I hope you enjoyed  Beekeeping Basics Getting Started Now here are the Langstroth building videos I promised.

Cheap beekeeping hives for you. $60 Top Bar Hive

$60 Top Bar Hive

Beekeeping hives and other woodenware is expensive. Shipping is not cheap either.

In order to cut cost and widen our profit margin we now build our on equipment.

Top bar hives require much less attention of the beekeeper than the lang. In fact it is basically load and go.

Yes, they will sometimes cross comb, But that is easy to fix. We will discuss Top Bar hive management in later posts.

Which is better Langstroth Topbar bee hives  $60 Top Bar Hive

The top bar hive is a long box with angled sides. Under the cover are the top bars.

Each bar has a comb guide. Honey bees like to draw comb down in fact they use gravity to let them know the comb is straight.

This hive gives the feeling that they are within a hollow log.

$60 Top Bar Hive

In the video below Dave from Dave's bees give you all the information you need to get started. Dave did a much better job then I could. Thanks Dave.

What tools do I need to build the  $60 Top Bar Hive...

We use one sheet of 3/4 plywood and three eight foot 2x4s. A table saw is needed to rip one 2x4 in to 1x4s.

The remaining 2x4s are for the legs.

You will also need a electric drill, hammer and exterior glue. In case you do not have a table saw your local lumber yard can make the rips in the plywood.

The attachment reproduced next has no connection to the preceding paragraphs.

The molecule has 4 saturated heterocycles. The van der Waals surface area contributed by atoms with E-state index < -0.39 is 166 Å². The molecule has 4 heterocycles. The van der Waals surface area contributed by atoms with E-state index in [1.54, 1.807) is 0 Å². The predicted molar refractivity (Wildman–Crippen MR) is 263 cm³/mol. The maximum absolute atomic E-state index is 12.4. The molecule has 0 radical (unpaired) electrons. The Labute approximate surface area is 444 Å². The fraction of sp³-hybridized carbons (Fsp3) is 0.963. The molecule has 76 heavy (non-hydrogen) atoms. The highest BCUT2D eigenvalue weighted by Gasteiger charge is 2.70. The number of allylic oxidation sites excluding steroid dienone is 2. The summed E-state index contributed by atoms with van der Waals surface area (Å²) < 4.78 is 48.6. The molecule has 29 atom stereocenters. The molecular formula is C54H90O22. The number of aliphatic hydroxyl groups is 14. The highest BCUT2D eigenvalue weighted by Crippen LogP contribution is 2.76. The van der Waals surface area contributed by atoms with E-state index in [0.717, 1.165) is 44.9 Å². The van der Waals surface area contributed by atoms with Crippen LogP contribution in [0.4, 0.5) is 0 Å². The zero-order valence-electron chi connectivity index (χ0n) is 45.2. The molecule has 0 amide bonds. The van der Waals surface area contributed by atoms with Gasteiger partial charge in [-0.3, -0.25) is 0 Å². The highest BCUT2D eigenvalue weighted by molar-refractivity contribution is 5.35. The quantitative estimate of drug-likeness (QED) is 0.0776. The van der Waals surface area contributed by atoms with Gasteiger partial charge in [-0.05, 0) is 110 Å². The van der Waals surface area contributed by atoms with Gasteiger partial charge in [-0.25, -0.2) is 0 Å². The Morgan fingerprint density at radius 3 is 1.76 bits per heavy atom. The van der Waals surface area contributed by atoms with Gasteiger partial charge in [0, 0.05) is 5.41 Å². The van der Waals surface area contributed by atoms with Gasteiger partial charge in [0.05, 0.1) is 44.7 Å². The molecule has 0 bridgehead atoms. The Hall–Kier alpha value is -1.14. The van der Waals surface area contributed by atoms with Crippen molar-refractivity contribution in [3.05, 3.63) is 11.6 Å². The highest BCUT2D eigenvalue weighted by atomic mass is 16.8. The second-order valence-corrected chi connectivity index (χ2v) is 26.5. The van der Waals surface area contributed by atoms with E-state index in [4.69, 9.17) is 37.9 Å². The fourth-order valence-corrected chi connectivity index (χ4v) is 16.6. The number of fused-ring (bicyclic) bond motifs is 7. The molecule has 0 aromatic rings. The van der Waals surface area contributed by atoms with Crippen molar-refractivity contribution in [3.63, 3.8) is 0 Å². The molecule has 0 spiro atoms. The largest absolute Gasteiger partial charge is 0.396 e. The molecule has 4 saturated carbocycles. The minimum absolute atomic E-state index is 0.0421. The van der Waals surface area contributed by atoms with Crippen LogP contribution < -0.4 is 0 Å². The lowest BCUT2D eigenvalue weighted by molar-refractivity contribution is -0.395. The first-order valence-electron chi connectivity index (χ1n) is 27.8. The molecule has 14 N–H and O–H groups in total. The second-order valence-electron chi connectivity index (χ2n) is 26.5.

You will need three rips long ways. Two at 11 3/4 and one at 21.

You can download plans for free at

There plans show the legs on the outside. We put them on the inside, this allows the hive to support more weight and last longer.

$60 Top Bar Hive   $60 Top Bar Hive

We also use a flat top, we do not have time to do all the fancy cuts. Lastly, our entrances are only on one end of the box not on the sides.

When you bore the hole for the entrance be sure to angle it so rain does not get in.

Remember to use plywood for the hive body, and cover.

Here is a link to his youtube channel


IRescueBees showing you how to successfully increase your colonies in this simple course  Beekeeping Basics Walk Away Splits

Splits are an essential part of increasing you colonies. This is when you take a strong colony of bees and make into two.

Here at IRescueBees we split our strongest colonies in Fall. Just after the summer harvest.

Why split in fall...

After the summer flow honey bee populations are at there highest. Plenty of brood and workers to properly feed the virgin.

Therefore, a properly feed queen will be at peak egg production to ensure a strong spring build up.

Preforming splits in the spring mean a late build up and a smaller honey crop.

Beekeeping Basics Walk Away Splits  how to...

Using only your strongest hives, two brood boxes full of brood. Make sure that the top box has open brood and nurse bees.

Placing a bottom next to the hive you want to split. Take the top box and place on the empty bottom board.